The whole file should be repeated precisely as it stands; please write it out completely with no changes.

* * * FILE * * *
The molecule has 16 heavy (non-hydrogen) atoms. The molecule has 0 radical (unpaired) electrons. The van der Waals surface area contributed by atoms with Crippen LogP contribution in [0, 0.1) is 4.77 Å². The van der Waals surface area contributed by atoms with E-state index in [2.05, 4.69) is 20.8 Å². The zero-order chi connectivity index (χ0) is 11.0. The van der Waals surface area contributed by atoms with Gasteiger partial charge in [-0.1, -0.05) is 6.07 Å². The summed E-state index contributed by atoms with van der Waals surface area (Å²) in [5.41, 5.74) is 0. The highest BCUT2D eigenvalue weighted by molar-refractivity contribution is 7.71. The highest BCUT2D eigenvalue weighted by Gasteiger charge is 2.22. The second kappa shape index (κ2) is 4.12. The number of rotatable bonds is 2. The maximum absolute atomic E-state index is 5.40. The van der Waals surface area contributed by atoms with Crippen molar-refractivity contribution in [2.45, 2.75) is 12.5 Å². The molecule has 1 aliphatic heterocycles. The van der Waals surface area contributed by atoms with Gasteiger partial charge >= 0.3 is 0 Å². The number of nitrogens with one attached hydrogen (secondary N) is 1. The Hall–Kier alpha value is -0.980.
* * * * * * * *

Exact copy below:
The molecule has 16 heavy (non-hydrogen) atoms. The molecule has 0 radical (unpaired) electrons. The van der Waals surface area contributed by atoms with Crippen LogP contribution in [0, 0.1) is 4.77 Å². The van der Waals surface area contributed by atoms with E-state index in [2.05, 4.69) is 20.8 Å². The zero-order chi connectivity index (χ0) is 11.0. The van der Waals surface area contributed by atoms with Gasteiger partial charge in [-0.1, -0.05) is 6.07 Å². The summed E-state index contributed by atoms with van der Waals surface area (Å²) in [5.41, 5.74) is 0. The highest BCUT2D eigenvalue weighted by molar-refractivity contribution is 7.71. The highest BCUT2D eigenvalue weighted by Gasteiger charge is 2.22. The second kappa shape index (κ2) is 4.12. The number of rotatable bonds is 2. The maximum absolute atomic E-state index is 5.40. The van der Waals surface area contributed by atoms with Crippen molar-refractivity contribution in [2.45, 2.75) is 12.5 Å². The molecule has 1 aliphatic heterocycles. The van der Waals surface area contributed by atoms with Gasteiger partial charge >= 0.3 is 0 Å². The number of nitrogens with one attached hydrogen (secondary N) is 1. The Hall–Kier alpha value is -0.980.